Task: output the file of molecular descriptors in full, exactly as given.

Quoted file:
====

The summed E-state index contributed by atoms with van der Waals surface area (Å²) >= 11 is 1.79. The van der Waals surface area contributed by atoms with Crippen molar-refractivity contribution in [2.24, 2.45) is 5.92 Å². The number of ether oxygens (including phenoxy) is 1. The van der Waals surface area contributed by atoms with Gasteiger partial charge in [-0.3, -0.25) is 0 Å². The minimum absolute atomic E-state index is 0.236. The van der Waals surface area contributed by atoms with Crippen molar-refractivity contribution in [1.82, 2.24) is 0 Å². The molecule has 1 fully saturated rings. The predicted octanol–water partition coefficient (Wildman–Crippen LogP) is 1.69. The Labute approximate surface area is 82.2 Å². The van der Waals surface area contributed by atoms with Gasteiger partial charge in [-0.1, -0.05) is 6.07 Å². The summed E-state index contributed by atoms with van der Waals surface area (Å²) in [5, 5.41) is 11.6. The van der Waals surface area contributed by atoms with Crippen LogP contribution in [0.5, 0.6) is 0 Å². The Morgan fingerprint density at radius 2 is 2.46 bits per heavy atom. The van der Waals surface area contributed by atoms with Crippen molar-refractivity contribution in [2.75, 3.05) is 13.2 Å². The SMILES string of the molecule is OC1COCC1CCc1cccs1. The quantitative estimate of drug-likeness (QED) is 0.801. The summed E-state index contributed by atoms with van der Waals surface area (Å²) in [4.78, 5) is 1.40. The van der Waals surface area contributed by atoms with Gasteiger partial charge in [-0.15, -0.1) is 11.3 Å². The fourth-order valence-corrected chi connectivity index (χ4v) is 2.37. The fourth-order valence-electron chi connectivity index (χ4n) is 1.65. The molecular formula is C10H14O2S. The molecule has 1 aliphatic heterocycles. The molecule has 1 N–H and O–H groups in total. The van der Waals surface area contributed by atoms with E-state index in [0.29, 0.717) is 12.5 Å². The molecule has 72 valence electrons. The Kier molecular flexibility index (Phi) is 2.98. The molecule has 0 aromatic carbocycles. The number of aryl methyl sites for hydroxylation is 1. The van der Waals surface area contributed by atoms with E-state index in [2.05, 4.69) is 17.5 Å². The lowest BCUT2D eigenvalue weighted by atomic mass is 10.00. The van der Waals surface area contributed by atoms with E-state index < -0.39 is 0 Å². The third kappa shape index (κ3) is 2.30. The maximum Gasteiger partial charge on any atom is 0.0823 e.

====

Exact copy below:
The summed E-state index contributed by atoms with van der Waals surface area (Å²) >= 11 is 1.79. The van der Waals surface area contributed by atoms with Crippen molar-refractivity contribution in [2.24, 2.45) is 5.92 Å². The number of ether oxygens (including phenoxy) is 1. The van der Waals surface area contributed by atoms with Gasteiger partial charge in [-0.3, -0.25) is 0 Å². The minimum absolute atomic E-state index is 0.236. The van der Waals surface area contributed by atoms with Crippen molar-refractivity contribution in [1.82, 2.24) is 0 Å². The molecule has 1 fully saturated rings. The predicted octanol–water partition coefficient (Wildman–Crippen LogP) is 1.69. The Labute approximate surface area is 82.2 Å². The van der Waals surface area contributed by atoms with Gasteiger partial charge in [-0.1, -0.05) is 6.07 Å². The summed E-state index contributed by atoms with van der Waals surface area (Å²) in [5, 5.41) is 11.6. The van der Waals surface area contributed by atoms with Crippen LogP contribution in [0.5, 0.6) is 0 Å². The Morgan fingerprint density at radius 2 is 2.46 bits per heavy atom. The van der Waals surface area contributed by atoms with Crippen molar-refractivity contribution in [2.75, 3.05) is 13.2 Å². The SMILES string of the molecule is OC1COCC1CCc1cccs1. The quantitative estimate of drug-likeness (QED) is 0.801. The summed E-state index contributed by atoms with van der Waals surface area (Å²) in [4.78, 5) is 1.40. The van der Waals surface area contributed by atoms with Gasteiger partial charge in [-0.15, -0.1) is 11.3 Å². The fourth-order valence-corrected chi connectivity index (χ4v) is 2.37. The fourth-order valence-electron chi connectivity index (χ4n) is 1.65. The molecular formula is C10H14O2S. The molecule has 1 aliphatic heterocycles. The molecule has 1 N–H and O–H groups in total. The van der Waals surface area contributed by atoms with E-state index in [0.29, 0.717) is 12.5 Å². The molecule has 72 valence electrons. The Kier molecular flexibility index (Phi) is 2.98. The molecule has 0 aromatic carbocycles. The number of aryl methyl sites for hydroxylation is 1. The van der Waals surface area contributed by atoms with E-state index in [2.05, 4.69) is 17.5 Å². The lowest BCUT2D eigenvalue weighted by atomic mass is 10.00. The van der Waals surface area contributed by atoms with E-state index < -0.39 is 0 Å². The third kappa shape index (κ3) is 2.30. The maximum Gasteiger partial charge on any atom is 0.0823 e.